August 19, 2015
Ancient Knowledge or Rotting Garbage?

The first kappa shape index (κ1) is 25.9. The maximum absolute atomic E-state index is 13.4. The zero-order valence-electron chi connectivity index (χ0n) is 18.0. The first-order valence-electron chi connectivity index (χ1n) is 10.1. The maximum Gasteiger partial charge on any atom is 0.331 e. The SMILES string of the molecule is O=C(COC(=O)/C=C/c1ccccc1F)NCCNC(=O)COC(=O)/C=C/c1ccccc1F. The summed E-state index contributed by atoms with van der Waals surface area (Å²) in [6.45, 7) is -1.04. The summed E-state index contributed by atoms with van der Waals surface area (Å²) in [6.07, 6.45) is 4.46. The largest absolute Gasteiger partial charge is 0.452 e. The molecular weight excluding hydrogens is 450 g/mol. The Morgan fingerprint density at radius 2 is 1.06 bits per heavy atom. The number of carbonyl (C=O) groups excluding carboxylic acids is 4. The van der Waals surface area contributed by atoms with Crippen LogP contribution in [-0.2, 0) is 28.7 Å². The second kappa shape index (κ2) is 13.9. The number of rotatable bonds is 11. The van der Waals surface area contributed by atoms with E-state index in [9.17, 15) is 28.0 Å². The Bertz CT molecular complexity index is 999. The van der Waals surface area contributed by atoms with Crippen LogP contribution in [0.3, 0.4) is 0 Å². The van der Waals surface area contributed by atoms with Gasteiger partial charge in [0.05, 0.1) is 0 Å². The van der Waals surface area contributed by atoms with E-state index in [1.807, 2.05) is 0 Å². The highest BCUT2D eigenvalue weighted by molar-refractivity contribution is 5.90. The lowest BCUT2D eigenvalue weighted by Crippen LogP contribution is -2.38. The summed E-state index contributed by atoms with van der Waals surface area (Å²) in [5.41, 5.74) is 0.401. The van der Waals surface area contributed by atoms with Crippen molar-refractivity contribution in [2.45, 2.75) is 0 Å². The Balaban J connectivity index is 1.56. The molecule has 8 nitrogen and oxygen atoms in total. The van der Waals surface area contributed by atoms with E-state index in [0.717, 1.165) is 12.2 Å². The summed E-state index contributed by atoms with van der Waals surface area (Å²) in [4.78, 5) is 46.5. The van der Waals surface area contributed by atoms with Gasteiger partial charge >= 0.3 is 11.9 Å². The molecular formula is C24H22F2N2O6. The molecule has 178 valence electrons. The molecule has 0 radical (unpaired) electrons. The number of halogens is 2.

A long time ago, I worked for a furniture company doing NAV development. This was back when I was young and learning the ways of NAV, whereas now I am simply learning the ways of NAV. (One never stops learning the ways of NAV; it is an unending search for knowledge, like mastering a martial art, but marginally less useful in a fistfight.) I wrote a report, then. It was an important report. It looped through each open sales order and determined how much of the order could be fulfilled. If the order could be fulfilled beyond a specified threshold, it was marked to be shipped that day; if the order could not be fulfilled, the report moved on to the next one in the queue. As you may have figured out, the report was tracking inventory on the fly based on what it had already determined could ship. Also, the furniture company had a lot of active items. Thousands of them. Actually, since this is a legend of my development prowess starring me, it was millions of items. And there were additional rules regarding what could ship and what couldn’t: customers would often place orders that couldn’t be shipped before a date months or even years in the future, and there were other rules that I’ve long since forgotten, since I haven’t looked at the report in more than 10 years. (I suspect the report is no longer in use, as I understand things have changed at the furniture company since my tenure there.) After I left the furniture company, word reached me that they’d needed to make some changes to the report, and the developer at the NAV Solution Center assigned to make the changes remarked that the way I’d coded things was pretty crazy. While I’m fairly certain that there were some things that could have been done better due to my inexperience and the fact that I had little by way of mentorship, I do not believe things were coded any crazier than necessary. The business logic I had to implement was very complicated. As a developer, I am almost always making changes to someone else’s code. (Occasionally, I do write a major something-or-other from scratch myself, and then it goes into production and works great for six months or so and then someone needs it changed. When that happens, someone else might as well have written it, as I probably don’t recall the specifics of why something was done the way it was done, and I lack the ability to send messages to my past self.) I regularly get into large swaths of code where I look at what things are doing and think the following thoughts: “Does this code really do all this weird stuff? Why is it doing that? That makes no sense. If they were trying to do [important thing], it would be way easier to do it this other way, so why didn’t they do it that way?” Whenever that happens, the immediate temptation is to go through and rip that code out and do it the way that makes sense to me. I have learned things, though, and I do not give in to this temptation. At least, not immediately and not if the code isn’t actively broken and/or causing issues. Instead, I give the developer the benefit of the doubt. Whatever it is that the code is doing, whoever it is that wrote it (and sometimes the “whoever” there is me), I first ask a question: What did this person who wrote this seemingly crazy code know that I do not? And if I can’t figure that out, I assume that whatever they knew was probably a good reason to do things in the way that doesn’t make sense to me, and so I should leave well enough alone and not mess with the weird code. More often than not, the mysterious past developer did, in fact, know something that had not been revealed to me, and they were doing the seemingly crazy thing because it had to be that crazy or it wouldn’t have worked. All that said, if I ever run into the unfortunate developers who had to take over for me and changed that report after I left the furniture company, I owe them a beer. I had to make that report super crazy, and they had to try and understand why it couldn’t be any less crazy than it was. (Also, I did some weird stuff because I was new to development and didn’t know any better. I do know better now. At least, I hope I do.)
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